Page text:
BRIEF DESCRIPTION OF THE DRAWINGS

FIG. 1 is an exploded isometric view of microstrip circuit layout and structure constructed in accordance with the invention supplying the ports for a diode mixer bridge.

FIG. 2 is an assembly isometric view of the circuit layout and structure of FIG. 1.

FIG. 3 shows the diode mixer bridge connection for FIG. 2.

DETAILED DESCRIPTION

Referring to FIGS. 1 and 2, a planar dielectric substrate 2 has a conductive ground plane 4 on its bottom surface which is etched to yield the conductor pattern shown. A conductive layer on the top of substrate 2 is likewise etched to yield the conductor pattern shown.

An input RF transmission line 6 on top of the substrate couples an RF signal to a pair of balanced secondary conductors 8 and 10 on the bottom of the substrate. First and second conductors 8 and 10 have first sections 8a and 10a extending from ground plane 4 towards each other to a separation gap 12 therebetween. Transmission line 6 is directly above sections 8a and 10a. The induced RF field exists across gap 12 between balanced conductor sections 8a and 10a.

Conductor 10 has a second extension section 10b extending rightwardly from section 10a on the bottom of substrate 2. Conductor 8 also has a second extension section 8b. Section 8b is on top of substrate 2 directly above extension section 10b. A bus wire link 14 extends through substrate 2 to ohmically connect conductor sections 8a and 8b. Link 14 is connected to the conductor sections through apertures 16 and 18. Conductor extension sections 8b and 10b are laterally shifted at transitions 17 and 19, respectively, towards each other to afford a direct overlay thereof. Gap 12 is conformingly configured at transition 13 to retain separation between conductors 8 and 10 on the bottom side of the substrate. The induced RF field across gap 12 between balanced conductor sections 8a and 10a also exists between juxtaposed conductor extension sections 8b and 10b through substrate 2.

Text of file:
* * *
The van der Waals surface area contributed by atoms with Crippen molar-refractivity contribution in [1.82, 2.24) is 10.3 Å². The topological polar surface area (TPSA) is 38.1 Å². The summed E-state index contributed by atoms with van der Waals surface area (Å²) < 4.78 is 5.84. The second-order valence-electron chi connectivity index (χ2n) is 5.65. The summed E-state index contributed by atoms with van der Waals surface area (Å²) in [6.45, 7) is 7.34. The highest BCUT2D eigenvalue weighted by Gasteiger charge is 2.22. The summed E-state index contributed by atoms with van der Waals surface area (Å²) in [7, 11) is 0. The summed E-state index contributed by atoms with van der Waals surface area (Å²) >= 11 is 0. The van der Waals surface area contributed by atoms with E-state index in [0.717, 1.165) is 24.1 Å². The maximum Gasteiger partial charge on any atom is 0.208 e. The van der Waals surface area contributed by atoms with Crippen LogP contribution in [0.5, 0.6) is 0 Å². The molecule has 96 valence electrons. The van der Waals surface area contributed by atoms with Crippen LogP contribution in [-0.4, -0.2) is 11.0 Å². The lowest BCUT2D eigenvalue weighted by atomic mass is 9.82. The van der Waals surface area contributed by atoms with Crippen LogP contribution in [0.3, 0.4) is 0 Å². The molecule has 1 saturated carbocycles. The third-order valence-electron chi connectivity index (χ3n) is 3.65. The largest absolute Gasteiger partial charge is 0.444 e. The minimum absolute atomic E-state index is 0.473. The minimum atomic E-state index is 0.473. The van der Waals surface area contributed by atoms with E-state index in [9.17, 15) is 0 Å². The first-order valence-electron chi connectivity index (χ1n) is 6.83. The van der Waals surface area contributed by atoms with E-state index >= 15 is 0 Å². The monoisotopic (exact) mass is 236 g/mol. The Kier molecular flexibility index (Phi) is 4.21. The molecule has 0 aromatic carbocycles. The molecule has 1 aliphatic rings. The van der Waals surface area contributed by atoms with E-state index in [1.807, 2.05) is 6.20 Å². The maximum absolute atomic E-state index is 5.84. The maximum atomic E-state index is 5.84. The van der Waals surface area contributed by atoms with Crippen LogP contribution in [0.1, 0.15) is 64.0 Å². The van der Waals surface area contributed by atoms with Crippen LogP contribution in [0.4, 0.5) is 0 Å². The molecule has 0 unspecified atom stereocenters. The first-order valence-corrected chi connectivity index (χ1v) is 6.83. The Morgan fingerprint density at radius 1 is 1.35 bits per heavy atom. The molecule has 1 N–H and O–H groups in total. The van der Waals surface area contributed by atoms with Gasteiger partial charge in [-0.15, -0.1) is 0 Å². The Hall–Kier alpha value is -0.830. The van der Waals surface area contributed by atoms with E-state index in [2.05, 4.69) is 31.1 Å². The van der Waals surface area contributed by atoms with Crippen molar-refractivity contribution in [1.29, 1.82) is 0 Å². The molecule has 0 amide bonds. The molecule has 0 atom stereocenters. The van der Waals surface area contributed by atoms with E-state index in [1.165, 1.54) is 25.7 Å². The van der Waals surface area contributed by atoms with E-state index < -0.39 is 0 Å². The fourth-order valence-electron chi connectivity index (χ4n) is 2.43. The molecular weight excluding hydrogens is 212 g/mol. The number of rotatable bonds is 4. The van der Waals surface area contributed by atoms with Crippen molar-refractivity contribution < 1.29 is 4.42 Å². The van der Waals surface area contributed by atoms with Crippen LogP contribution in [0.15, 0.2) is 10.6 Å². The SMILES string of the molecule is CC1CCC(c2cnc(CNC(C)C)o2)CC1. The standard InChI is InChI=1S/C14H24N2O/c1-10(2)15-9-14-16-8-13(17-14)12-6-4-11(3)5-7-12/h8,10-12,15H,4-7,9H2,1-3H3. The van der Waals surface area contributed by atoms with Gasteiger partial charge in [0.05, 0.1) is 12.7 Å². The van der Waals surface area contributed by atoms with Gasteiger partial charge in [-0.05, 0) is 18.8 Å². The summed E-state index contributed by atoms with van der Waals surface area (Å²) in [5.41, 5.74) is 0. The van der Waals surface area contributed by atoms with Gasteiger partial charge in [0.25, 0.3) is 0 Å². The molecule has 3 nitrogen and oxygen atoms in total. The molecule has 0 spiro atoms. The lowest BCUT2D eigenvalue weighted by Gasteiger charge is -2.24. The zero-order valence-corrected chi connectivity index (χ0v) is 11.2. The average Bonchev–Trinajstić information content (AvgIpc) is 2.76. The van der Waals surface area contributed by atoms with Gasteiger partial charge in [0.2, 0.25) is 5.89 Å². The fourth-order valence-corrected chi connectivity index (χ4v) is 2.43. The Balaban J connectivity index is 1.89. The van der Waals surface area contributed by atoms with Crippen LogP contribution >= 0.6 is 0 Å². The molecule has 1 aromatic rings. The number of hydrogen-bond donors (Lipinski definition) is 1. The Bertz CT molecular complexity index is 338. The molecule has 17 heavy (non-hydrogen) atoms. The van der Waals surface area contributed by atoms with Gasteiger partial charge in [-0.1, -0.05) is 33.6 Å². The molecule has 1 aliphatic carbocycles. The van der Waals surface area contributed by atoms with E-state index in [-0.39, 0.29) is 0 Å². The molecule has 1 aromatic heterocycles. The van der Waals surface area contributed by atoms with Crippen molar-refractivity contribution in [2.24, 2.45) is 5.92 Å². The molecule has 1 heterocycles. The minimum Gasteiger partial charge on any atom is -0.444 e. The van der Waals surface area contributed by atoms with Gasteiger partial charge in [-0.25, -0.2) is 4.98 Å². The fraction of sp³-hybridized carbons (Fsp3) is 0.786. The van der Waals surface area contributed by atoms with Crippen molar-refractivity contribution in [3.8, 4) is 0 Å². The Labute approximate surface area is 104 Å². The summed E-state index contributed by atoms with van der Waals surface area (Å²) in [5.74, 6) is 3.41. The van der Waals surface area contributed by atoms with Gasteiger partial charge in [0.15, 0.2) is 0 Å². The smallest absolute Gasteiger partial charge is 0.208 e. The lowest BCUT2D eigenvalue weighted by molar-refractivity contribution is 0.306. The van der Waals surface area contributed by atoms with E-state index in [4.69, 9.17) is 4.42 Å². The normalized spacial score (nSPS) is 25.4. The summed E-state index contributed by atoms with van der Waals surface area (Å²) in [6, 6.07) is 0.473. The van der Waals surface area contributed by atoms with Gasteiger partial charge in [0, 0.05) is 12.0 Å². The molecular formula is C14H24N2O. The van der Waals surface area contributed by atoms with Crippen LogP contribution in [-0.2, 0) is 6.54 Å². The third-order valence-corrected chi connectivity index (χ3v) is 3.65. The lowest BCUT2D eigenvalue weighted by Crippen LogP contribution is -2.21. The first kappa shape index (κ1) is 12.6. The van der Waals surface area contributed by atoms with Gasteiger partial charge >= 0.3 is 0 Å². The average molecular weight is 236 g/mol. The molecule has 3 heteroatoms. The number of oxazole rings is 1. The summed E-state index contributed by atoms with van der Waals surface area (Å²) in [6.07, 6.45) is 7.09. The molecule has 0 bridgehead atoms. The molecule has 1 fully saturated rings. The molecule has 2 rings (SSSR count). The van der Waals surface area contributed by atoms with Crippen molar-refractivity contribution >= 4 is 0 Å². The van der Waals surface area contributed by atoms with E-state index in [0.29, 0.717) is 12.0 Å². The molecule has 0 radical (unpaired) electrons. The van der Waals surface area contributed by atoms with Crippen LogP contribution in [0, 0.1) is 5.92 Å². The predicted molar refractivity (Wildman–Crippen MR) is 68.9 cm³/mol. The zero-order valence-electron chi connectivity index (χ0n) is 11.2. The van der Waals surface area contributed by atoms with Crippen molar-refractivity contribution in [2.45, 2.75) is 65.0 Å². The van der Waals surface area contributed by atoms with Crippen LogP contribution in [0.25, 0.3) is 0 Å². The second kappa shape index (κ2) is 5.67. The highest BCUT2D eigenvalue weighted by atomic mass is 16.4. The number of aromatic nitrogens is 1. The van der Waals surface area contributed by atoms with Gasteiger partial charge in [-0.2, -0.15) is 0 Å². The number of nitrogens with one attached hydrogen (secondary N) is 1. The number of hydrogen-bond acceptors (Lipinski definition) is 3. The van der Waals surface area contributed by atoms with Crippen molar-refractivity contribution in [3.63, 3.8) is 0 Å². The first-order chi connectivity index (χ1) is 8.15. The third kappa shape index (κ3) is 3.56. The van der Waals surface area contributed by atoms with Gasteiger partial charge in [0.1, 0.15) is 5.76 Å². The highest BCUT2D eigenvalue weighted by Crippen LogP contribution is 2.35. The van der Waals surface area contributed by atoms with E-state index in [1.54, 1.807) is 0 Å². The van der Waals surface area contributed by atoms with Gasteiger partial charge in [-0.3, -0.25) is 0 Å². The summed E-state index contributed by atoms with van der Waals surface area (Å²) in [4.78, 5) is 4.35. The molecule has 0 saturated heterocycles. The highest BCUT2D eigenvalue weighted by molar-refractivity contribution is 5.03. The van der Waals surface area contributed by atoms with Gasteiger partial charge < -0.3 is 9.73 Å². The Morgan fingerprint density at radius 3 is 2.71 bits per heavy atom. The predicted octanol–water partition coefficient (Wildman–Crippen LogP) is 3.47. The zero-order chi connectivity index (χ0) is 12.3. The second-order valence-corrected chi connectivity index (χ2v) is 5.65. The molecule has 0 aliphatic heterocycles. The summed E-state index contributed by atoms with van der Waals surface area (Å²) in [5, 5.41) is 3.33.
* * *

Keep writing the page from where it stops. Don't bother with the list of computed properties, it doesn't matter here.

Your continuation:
Third and fourth conductors 20 and 22 are on the top side of the substrate and carry an LO signal for mixing with the induced RF signal between balanced conductor extension sections 8b and 10b for heterodyne modulation product signal generation. The connection of mixer bridge 24, FIG. 3, is described hereinafter.

Conductor extension section 10b has a pair of stubs 10c and 10d diverging therefrom to ground plane 4. Conductor extension section 8b also has a pair of stubs 8c and 8d diverging therefrom to ground plane 4. A pair of bus wire links 26 and 28 extend down through the substrate and ohmically connect the end of conductor extension section 8b to respective stubs 8c and 8d on the bottom of the substrate. Link 26 is connected through aperture 30 in top conductor extension section 8b and aperture 32 in bottom stub 8c. Link 28 is connected through aperture 34 in top conductor extension section 8b and aperture 36 in bottom stud 8d.